One of the major reasons why Pakistan has not entered into a full fledged hot war with India since 1971 is the overarching superiority of the IAF over the PAF. This has been the subject of much debate in Pakistan and their army, navy and AF are painfully aware that any adventure on the ground, sea or air will be rendered unwinnable as the IAF will ensure a fair degree of dominance in the air. Just one instance to illustrate : From 1985, when IAF got Mirage and MiG29s with BVR AAM capability, to around 2005, the IAF had a huge qualitative asymmetry over the PAF. This advantage has now been nullified. Future accretions by PAF will narrow down the other advantages built up by the IAF, in the form of airborne and aerostat radars, integrated communications, networked operations, aerial refuelling, etc.

    To varying degree the same arguments hold true of China and PLAAF.

    Let not bean counters and armchair strategists question the need for MMRCA – please listen to the people who have seen the operational need from the inside AND will be held accountable in case things start going wrong.

  7. Dr Ajay says

    There seems to be no end to indecision and foot dragging in Indian Arms acquisition process. The MMRCA requirements have been around for ever. IAF identified a justifiable need for it and it was ratified by defense experts. The critics now need to shut up.
    One needs to ask: What woodwork did the Telugu Desam MP, M.V. Mysoora Reddy crawl out from? Or is there an organized psyche war by the bid losers in fanning fires by ‘patriotic zealots’? Developing serious war fighters takes lot of design

  8. cm says

    I think you people don’t know that rafale was first in the list of south korea’s deal , but due to US pressure they have gone for US planes otherwise they had plan to buy rafale only. Even they have also gone rigorous evaluation process and they found rafale was best.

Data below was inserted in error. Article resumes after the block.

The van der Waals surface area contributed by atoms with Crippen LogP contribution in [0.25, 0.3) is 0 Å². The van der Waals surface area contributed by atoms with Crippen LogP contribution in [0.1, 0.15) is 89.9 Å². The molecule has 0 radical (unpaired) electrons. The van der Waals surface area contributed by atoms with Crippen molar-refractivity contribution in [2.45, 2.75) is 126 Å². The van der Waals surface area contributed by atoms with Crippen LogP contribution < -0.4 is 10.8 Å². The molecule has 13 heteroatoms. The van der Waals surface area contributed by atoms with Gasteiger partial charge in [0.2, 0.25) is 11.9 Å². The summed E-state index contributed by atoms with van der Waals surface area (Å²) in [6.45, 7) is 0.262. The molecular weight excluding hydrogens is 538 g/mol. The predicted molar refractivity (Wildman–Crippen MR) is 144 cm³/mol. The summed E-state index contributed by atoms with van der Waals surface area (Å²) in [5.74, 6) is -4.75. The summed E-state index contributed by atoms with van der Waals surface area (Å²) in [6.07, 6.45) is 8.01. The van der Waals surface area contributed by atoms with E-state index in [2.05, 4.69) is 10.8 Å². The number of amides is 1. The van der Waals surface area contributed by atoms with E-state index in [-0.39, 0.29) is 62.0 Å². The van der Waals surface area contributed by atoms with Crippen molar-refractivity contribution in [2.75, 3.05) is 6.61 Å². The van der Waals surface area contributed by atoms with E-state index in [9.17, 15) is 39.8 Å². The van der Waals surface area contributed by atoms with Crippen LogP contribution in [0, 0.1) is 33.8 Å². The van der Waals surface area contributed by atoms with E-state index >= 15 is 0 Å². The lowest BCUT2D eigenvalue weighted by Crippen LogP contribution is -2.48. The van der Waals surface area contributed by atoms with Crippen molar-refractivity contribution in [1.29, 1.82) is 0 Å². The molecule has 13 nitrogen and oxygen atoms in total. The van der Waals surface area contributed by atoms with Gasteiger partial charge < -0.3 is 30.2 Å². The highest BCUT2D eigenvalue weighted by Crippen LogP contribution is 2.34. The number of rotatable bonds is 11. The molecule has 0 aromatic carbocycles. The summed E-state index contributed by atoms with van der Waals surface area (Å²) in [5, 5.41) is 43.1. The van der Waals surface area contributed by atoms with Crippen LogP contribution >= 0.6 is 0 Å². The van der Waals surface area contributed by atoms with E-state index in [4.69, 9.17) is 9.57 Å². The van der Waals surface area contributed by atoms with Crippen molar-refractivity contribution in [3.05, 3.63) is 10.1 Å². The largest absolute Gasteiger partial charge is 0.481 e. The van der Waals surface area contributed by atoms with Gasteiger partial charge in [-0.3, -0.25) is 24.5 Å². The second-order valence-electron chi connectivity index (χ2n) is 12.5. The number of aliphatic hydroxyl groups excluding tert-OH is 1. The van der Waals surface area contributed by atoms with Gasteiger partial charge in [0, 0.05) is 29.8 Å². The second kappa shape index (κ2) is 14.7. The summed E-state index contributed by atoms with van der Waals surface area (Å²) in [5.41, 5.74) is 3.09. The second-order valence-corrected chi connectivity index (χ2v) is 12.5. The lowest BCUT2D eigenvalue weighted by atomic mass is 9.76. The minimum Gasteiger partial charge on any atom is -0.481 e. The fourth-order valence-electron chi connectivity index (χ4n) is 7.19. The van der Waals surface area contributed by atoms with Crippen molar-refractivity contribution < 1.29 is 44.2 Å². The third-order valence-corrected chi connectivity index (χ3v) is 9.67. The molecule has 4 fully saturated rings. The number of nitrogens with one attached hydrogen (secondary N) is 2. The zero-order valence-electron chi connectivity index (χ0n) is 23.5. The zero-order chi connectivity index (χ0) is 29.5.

9. John Adams says

    Isn’t it a far better proposition that India focuses (with its meagre resources) to develop the fifth-generation fighter aircraft with cutting edge technology at affordable costs jointly with Russia and thus develop our indigenous capabilities also in the bargain, rather than get entangled with western arms merchants like Howarth who never hesitate to extract their pound of flesh?

    It would have been if India had the critical mass of engineers and scientists to do the job. Unfortunately, the LCA Tejas project has shown that it lacks the technical knowledge to do that.

    In case of void MMRCA is filling, India’s airforce will be flying airplanes that are no match to Pak and China in just three-four year time-frame. India needs a modern aircraft and the indegenous industry has miserably failed to produce it. If India needs to compete, it needs to start with primary education and produce a mass of well educated populace that can think creatively en masse. China has gotten half of that right by providing basic education for its people. But it still hasn’t figured out how to inject creativity in people. India needs to catch up!!! until then it needs “western” aircraft.

  10. rockytorque says

    it seems to me you are correct about your apprehensions sir.mmrca competitor aircraft fall in the category of good to have.they are not must have for india.india can deter enemies better by inducting large numbers of cheap indigenous subsonic cruise missiles.power projection should be done with home grown weapons.hard earned money should be better spent on building indigenous industries.with harsh economic times ahead fall in defence budget is a step in right direction.

  11. nikhil mehta says

    with this, you can expect a new air craft to become part of IAF by the 22nd century
    wonder what will be left of India